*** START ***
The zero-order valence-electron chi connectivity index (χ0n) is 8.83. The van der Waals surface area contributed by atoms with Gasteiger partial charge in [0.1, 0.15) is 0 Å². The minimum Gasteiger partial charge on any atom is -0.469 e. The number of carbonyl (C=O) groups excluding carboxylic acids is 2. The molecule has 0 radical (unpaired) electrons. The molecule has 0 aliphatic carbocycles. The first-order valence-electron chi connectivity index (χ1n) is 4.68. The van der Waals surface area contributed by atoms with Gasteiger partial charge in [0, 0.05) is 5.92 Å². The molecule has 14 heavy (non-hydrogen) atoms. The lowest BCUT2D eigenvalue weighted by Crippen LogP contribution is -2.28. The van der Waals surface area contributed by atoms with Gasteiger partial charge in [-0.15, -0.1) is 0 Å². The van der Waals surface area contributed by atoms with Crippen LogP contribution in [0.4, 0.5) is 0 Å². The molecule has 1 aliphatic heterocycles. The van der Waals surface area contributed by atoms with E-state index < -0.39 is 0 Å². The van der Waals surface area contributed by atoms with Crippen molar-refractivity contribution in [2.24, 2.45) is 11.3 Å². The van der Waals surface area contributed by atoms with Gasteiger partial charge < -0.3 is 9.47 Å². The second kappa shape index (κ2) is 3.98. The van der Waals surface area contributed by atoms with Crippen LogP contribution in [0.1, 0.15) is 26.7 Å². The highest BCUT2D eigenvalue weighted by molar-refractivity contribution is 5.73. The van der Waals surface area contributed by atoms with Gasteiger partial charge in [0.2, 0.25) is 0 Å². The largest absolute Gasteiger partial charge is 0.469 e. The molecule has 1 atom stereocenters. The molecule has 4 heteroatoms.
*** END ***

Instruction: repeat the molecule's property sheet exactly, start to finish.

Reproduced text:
The zero-order valence-electron chi connectivity index (χ0n) is 8.83. The van der Waals surface area contributed by atoms with Gasteiger partial charge in [0.1, 0.15) is 0 Å². The minimum Gasteiger partial charge on any atom is -0.469 e. The number of carbonyl (C=O) groups excluding carboxylic acids is 2. The molecule has 0 radical (unpaired) electrons. The molecule has 0 aliphatic carbocycles. The first-order valence-electron chi connectivity index (χ1n) is 4.68. The van der Waals surface area contributed by atoms with Gasteiger partial charge in [0, 0.05) is 5.92 Å². The molecule has 14 heavy (non-hydrogen) atoms. The lowest BCUT2D eigenvalue weighted by Crippen LogP contribution is -2.28. The van der Waals surface area contributed by atoms with Gasteiger partial charge in [-0.15, -0.1) is 0 Å². The van der Waals surface area contributed by atoms with Crippen LogP contribution in [0.4, 0.5) is 0 Å². The molecule has 1 aliphatic heterocycles. The van der Waals surface area contributed by atoms with E-state index < -0.39 is 0 Å². The van der Waals surface area contributed by atoms with Crippen molar-refractivity contribution in [2.24, 2.45) is 11.3 Å². The van der Waals surface area contributed by atoms with Gasteiger partial charge < -0.3 is 9.47 Å². The second kappa shape index (κ2) is 3.98. The van der Waals surface area contributed by atoms with Crippen LogP contribution in [0.1, 0.15) is 26.7 Å². The highest BCUT2D eigenvalue weighted by molar-refractivity contribution is 5.73. The van der Waals surface area contributed by atoms with Gasteiger partial charge in [0.2, 0.25) is 0 Å². The largest absolute Gasteiger partial charge is 0.469 e. The molecule has 1 atom stereocenters. The molecule has 4 heteroatoms.